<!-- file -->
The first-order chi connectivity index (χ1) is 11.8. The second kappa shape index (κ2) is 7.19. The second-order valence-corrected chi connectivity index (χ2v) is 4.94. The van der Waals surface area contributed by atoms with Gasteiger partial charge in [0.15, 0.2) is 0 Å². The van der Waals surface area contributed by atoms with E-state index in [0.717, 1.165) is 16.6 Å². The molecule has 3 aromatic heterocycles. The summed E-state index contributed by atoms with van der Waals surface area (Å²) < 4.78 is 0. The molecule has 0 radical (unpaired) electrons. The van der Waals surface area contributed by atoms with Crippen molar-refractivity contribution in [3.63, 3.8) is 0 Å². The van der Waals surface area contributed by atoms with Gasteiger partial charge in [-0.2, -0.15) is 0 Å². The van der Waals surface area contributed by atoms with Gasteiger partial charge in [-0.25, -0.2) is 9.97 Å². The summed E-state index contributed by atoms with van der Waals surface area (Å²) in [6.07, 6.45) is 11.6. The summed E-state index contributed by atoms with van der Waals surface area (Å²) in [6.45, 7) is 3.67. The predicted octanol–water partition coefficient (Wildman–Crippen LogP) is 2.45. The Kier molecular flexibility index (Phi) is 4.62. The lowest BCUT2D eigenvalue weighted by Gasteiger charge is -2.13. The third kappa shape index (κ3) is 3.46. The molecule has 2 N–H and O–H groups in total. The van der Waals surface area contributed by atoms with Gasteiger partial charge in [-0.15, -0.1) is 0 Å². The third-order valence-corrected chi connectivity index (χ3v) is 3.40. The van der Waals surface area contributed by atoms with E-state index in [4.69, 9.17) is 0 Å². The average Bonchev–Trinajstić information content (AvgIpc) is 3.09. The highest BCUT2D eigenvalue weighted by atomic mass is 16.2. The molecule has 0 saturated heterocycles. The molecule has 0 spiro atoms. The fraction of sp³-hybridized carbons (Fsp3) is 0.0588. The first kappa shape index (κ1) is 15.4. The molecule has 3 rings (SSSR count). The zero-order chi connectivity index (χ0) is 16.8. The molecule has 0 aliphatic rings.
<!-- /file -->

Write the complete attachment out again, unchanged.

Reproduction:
The first-order chi connectivity index (χ1) is 11.8. The second kappa shape index (κ2) is 7.19. The second-order valence-corrected chi connectivity index (χ2v) is 4.94. The van der Waals surface area contributed by atoms with Gasteiger partial charge in [0.15, 0.2) is 0 Å². The van der Waals surface area contributed by atoms with E-state index in [0.717, 1.165) is 16.6 Å². The molecule has 3 aromatic heterocycles. The summed E-state index contributed by atoms with van der Waals surface area (Å²) < 4.78 is 0. The molecule has 0 radical (unpaired) electrons. The van der Waals surface area contributed by atoms with Crippen molar-refractivity contribution in [3.63, 3.8) is 0 Å². The van der Waals surface area contributed by atoms with Gasteiger partial charge in [-0.2, -0.15) is 0 Å². The van der Waals surface area contributed by atoms with Gasteiger partial charge in [-0.25, -0.2) is 9.97 Å². The summed E-state index contributed by atoms with van der Waals surface area (Å²) in [6.07, 6.45) is 11.6. The summed E-state index contributed by atoms with van der Waals surface area (Å²) in [6.45, 7) is 3.67. The predicted octanol–water partition coefficient (Wildman–Crippen LogP) is 2.45. The Kier molecular flexibility index (Phi) is 4.62. The lowest BCUT2D eigenvalue weighted by Gasteiger charge is -2.13. The third kappa shape index (κ3) is 3.46. The molecule has 2 N–H and O–H groups in total. The van der Waals surface area contributed by atoms with Gasteiger partial charge in [-0.15, -0.1) is 0 Å². The third-order valence-corrected chi connectivity index (χ3v) is 3.40. The van der Waals surface area contributed by atoms with E-state index in [4.69, 9.17) is 0 Å². The average Bonchev–Trinajstić information content (AvgIpc) is 3.09. The highest BCUT2D eigenvalue weighted by atomic mass is 16.2. The molecule has 0 saturated heterocycles. The molecule has 0 spiro atoms. The fraction of sp³-hybridized carbons (Fsp3) is 0.0588. The first kappa shape index (κ1) is 15.4. The molecule has 3 rings (SSSR count). The zero-order chi connectivity index (χ0) is 16.8. The molecule has 0 aliphatic rings.